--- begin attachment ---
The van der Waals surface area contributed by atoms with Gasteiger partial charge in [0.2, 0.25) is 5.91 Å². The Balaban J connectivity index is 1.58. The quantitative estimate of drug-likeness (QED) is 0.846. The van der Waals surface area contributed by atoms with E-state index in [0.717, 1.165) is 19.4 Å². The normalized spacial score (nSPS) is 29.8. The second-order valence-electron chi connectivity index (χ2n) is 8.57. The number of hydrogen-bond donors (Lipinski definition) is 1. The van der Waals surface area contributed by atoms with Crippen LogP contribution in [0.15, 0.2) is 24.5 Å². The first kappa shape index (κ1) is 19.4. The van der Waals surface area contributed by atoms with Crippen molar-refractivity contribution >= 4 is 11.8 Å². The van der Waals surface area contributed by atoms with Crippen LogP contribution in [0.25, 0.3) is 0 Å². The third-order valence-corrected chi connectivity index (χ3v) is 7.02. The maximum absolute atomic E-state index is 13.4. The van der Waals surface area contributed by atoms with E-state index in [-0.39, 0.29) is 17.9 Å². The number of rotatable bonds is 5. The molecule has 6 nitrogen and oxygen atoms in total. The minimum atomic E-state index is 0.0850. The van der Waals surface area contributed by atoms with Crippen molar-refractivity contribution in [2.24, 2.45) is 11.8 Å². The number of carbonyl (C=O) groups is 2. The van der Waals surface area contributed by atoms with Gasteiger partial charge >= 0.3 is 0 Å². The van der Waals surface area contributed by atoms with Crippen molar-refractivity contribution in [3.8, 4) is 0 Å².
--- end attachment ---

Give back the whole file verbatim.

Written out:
The van der Waals surface area contributed by atoms with Gasteiger partial charge in [0.2, 0.25) is 5.91 Å². The Balaban J connectivity index is 1.58. The quantitative estimate of drug-likeness (QED) is 0.846. The van der Waals surface area contributed by atoms with E-state index in [0.717, 1.165) is 19.4 Å². The normalized spacial score (nSPS) is 29.8. The second-order valence-electron chi connectivity index (χ2n) is 8.57. The number of hydrogen-bond donors (Lipinski definition) is 1. The van der Waals surface area contributed by atoms with Crippen LogP contribution in [0.15, 0.2) is 24.5 Å². The first kappa shape index (κ1) is 19.4. The van der Waals surface area contributed by atoms with Crippen molar-refractivity contribution >= 4 is 11.8 Å². The van der Waals surface area contributed by atoms with Crippen LogP contribution in [0.25, 0.3) is 0 Å². The third-order valence-corrected chi connectivity index (χ3v) is 7.02. The maximum absolute atomic E-state index is 13.4. The van der Waals surface area contributed by atoms with E-state index in [-0.39, 0.29) is 17.9 Å². The number of rotatable bonds is 5. The molecule has 6 nitrogen and oxygen atoms in total. The minimum atomic E-state index is 0.0850. The van der Waals surface area contributed by atoms with Crippen molar-refractivity contribution in [2.24, 2.45) is 11.8 Å². The number of carbonyl (C=O) groups is 2. The van der Waals surface area contributed by atoms with Gasteiger partial charge >= 0.3 is 0 Å². The van der Waals surface area contributed by atoms with Crippen molar-refractivity contribution in [3.8, 4) is 0 Å².